Cienfuegos Runs Out Of Gas

The La Calzada gas station, in Cienfuegos, closed for lack of fuel. (14ymedio)

14ymedio bigger14ymedio, Justo Mora, Cienfuegos, 27 February 2018 – As of this weekend gasoline has become one of the most sought after products in Cienfuegos, with no information forthcoming about the shortages at the network of gas stations run by the state-owned Cuba Petróleos (CUPET).

“There is no B-83. There is no Regular B,” announces a piece of paper taped to the door of La Calzada service station, in the heart of the city.

According to one employee, the company has problems with fuel distribution so the delays in supply are expected to continue.

Of five service stations visited by 14ymedio this Monday, only the one located in the Pueblo Griffo neighborhood was offering 83-octane gasoline. And although there is also a complete lack of diesel, neither the authorities nor CUPET have offered any information about that shortage.

A sign telling drivers there is no gasoline, posted this weekend at the service station on La Calzada, in Cienfuegos. (14ymedio)

Cuba depends on the Venezuelan crude that the country imports through cooperation agreements signed with Venezuela since 2000. The crisis now affecting that country, Cuba’s main ally, has affected the supply of fuel at the national level, and in response the state has cut working hours and called for energy savings. It is estimated that the Venezuelan Government previously sent about 110,000 barrels of oil a day to the island, a figure that has been reduced to 50,000 barrels since the crisis in Venezuela.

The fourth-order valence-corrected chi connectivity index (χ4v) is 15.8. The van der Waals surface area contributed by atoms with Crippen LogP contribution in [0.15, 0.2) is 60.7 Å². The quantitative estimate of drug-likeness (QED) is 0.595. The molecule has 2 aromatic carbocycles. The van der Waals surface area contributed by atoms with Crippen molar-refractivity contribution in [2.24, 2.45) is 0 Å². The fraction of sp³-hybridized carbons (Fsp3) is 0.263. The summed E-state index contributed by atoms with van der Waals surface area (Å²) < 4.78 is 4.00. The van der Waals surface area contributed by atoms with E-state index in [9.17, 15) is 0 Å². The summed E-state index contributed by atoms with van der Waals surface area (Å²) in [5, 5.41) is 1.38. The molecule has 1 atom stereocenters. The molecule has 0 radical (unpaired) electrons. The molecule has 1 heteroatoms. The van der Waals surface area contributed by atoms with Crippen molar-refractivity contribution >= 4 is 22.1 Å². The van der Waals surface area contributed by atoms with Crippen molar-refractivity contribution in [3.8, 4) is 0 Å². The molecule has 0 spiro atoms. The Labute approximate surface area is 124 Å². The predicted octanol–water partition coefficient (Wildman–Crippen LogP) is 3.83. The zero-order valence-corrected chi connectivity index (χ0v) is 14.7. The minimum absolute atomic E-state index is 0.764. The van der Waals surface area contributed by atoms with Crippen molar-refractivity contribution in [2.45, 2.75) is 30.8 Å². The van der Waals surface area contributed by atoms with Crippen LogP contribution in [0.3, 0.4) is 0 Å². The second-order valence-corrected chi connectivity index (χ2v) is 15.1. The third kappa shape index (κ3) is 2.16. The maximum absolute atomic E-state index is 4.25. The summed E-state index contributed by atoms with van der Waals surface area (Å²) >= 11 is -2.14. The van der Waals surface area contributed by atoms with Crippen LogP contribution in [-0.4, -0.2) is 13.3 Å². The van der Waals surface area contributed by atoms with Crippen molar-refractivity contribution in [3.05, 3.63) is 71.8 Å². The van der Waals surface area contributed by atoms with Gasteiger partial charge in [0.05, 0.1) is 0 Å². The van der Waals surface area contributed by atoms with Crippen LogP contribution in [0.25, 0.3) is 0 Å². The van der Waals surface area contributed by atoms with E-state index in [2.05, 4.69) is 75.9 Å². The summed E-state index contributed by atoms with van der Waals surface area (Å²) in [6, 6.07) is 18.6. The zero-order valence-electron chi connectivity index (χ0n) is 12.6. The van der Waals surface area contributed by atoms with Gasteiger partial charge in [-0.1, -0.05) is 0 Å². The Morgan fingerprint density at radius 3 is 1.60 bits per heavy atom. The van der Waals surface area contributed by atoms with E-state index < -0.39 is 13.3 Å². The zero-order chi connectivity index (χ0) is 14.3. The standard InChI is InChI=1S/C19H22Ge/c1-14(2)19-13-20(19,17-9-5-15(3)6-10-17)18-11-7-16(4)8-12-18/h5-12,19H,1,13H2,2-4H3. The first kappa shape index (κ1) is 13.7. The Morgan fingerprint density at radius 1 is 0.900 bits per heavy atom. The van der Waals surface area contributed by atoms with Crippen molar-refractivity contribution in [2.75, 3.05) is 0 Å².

Oil production in Venezuela has fallen to its lowest level in the last three decades, standing at 1.6 million barrels per day in December, compared to 2.6 million barrels per day produced by the country in 2015. In addition, the Cuban government is alarmed by the failure to meet national oil production plans, which last year totaled 38,000 tons.

On the banks of Jagua Bay sits the Cienfuegos Refinery, a project undertaken by the Soviets that was restarted by Venezuela in 2009, when Chavez said he would build a major petrochemical hub in Cuba that would be an example for Latin America. Less than a decade later, while fuel is scarce, the great industrial center remains a simple memory of an unfulfilled promise.


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